We are at our core, an Episcopal school, a Christian school. And it is in our baptism that we promise to be just that. But we acknowledge-even as we make those promises-our limitations and our imminent failure, because we do not respond to the questions with “yes” or “I will.” We respond with, “I will, with God’s help.” We realize as we are promising to give our lives to God, to follow the way, that we cannot do it alone. We need help. We need God’s help.
The last two questions in The Baptismal Covenant are, “Will you seek and serve Christ in all persons, loving your neighbor as yourself?” and “Will you strive for justice and peace among all people, and respect the dignity of every human being?”
And our promise is, “I will, with God’s help.” At Episcopal, that cannot and will not be an empty promise.
Make no mistake, Episcopal recognizes the pain and grief recent events have caused for many members of the Episcopal community. And we must remember that our foundation, our commitment as an institution lies in the words of that Baptismal Covenant. We must acknowledge and honor those promises, and as a school we must also teach them to the students who are entrusted to our care.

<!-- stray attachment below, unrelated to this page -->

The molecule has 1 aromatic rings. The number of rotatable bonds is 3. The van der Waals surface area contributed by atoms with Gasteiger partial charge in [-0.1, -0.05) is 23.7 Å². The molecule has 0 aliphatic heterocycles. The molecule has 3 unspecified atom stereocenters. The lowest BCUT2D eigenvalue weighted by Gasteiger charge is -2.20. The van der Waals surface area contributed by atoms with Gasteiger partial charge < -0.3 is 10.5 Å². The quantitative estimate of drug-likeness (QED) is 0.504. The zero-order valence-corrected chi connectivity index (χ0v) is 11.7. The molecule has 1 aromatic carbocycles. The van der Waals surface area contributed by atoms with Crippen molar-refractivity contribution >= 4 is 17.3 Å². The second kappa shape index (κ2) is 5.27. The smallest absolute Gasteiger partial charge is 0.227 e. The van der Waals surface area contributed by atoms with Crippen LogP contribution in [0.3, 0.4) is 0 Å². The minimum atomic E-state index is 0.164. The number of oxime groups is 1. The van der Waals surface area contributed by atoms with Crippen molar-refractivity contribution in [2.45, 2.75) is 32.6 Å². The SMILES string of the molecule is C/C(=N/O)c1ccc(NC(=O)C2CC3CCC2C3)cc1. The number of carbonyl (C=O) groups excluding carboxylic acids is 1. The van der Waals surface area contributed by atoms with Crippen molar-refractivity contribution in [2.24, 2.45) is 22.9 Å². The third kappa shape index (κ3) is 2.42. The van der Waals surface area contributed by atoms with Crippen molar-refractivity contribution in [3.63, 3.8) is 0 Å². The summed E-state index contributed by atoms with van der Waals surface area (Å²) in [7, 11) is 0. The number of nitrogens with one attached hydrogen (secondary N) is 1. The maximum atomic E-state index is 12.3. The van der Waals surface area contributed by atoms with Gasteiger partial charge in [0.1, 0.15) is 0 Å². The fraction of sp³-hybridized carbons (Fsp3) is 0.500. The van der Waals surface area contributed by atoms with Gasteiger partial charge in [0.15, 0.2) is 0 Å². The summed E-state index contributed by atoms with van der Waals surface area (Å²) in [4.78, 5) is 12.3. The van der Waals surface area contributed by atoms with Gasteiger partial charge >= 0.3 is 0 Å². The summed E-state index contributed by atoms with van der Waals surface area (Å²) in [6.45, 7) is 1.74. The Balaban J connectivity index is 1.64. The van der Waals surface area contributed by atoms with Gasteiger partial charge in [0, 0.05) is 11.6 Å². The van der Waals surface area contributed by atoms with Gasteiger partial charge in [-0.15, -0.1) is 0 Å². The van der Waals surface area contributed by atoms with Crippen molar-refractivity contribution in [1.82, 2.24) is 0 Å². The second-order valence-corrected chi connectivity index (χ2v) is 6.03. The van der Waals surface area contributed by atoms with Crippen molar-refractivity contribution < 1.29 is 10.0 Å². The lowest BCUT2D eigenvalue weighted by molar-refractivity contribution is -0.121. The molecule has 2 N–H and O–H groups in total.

I am proud to work at a school where inclusion, diversity, and respect are something we strive for and work on daily. But it is not easy work. I suppose it would be easy if we all looked the same, thought the same, and had the same story, but we do not. And that is what makes us great. Learning about the perspectives of our fellow human beings, and especially those that differ from us the most, are the things that make an Episcopal experience uniquely enriching.
Racism, hatred, and violence have no place in our school, our community, or our world. On that we can all agree. But to make that just and peaceful world a reality, we must work at it. Jesus tells us the work is ours to do. We must listen to one another. We must listen to the voices of those who speak out and speak up with truth that may be hard to hear. We must seek and serve Christ in all people, love all of our neighbors, strive for justice and peace, and respect the dignity of every human being. We must work together, and we must do it all, with God’s help.
A Prayer of Thanksgiving for the Diversity of Races and Cultures
O God, who created all peoples in your image, we thank you for the wonderful diversity of races and cultures in this world. Enrich our lives by ever widening circles of fellowship, and show us your presence in those who differ most from us, until our knowledge of your love is made perfect in our love for all your children; through Jesus Christ our Lord. Amen.